1971: Angela Davis
An activist. An author. A scholar. An abolitionist. A legend, as revered by my generation of millennials as she is her own. She is Angela Y. Davis.
Davis opened 1971 with an American declaration of innocence heard around the country: “I am innocent of all charges which have been leveled against me by the state of California.” The state, governed by Ronald Reagan, had charged Davis with capital crimes in connection with an armed courtroom takeover in August 1970 that left her friend Jonathan Jackson, two inmates and a judge dead in Marin County. Responding officers had shot these four people. But investigators accused Davis when they traced a gun used in the takeover to her. Davis smelled a setup and fled. She eluded would-be captors for two months before President Richard Nixon congratulated the FBI on its “capture of the dangerous terrorist Angela Davis” in October 1970.
In 1971, Davis became America’s most famous “political prisoner” as she awaited trial. Defense committees in the U.S. and abroad shouted at demonstrations the chant of 1971, “Free Angela,” about the woman John Lennon and Yoko Ono immortalized in song. The defense committees formed a broad interracial coalition of supporters who believed Nixon’s America, not Davis, was America’s Most Wanted. Her supporters charged that Nixon’s America was terrorizing, imprisoning and trying to kill the movement, the organizations of antiracist, anticapitalist, antisexist and antiwar activists. Their freedom struggle in 1971 became the struggle for freedom of Angela Y. Davis, an incarcerated body Nixon’s and Reagan’s law-and-order America wanted dead.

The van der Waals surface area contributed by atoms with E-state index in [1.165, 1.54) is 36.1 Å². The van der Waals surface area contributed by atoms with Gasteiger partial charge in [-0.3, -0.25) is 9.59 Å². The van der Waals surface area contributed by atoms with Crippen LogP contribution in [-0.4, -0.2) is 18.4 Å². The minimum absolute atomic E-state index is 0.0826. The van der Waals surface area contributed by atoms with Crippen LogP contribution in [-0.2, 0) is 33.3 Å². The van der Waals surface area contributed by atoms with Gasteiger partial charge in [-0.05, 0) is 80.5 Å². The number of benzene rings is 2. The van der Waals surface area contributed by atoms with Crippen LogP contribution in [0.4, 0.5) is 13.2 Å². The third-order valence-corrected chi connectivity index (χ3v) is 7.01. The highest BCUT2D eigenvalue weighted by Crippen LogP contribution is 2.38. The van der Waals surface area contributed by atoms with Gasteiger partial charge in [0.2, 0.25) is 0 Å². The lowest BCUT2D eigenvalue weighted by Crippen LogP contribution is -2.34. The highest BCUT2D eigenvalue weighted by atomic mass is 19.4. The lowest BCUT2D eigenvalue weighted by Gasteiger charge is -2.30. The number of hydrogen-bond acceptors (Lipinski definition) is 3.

She was on trial for her life. Millions of progressive Americans defended her like they were on trial for theirs.
After being acquitted of all charges in 1972, Davis moved from defended to defender, consistently resisting the structural causes of inequity and injustice as others took the bigoted way out and victim-blamed. For decades, she has unflinchingly defended black women, black prisoners, the black poor—and all women, all prisoners, all poor people—when few Americans would. She has defended America from the clutches of imperialism, exploitation, racism, sexism, poverty and incarceration when few Americans would.
In the final analysis, Davis managed to transform America’s yearlong shouts of “Free Angela” in 1971 into Angela’s lifetime of shouts of “Free America.” —Ibram X. Kendi
Kendi is the author of How to Be an Antiracist
This article is part of 100 Women of the Year, TIME’s list of the most influential women of the past century. Read more about the project, explore the 100 covers and sign up for our Inside TIME newsletter for more.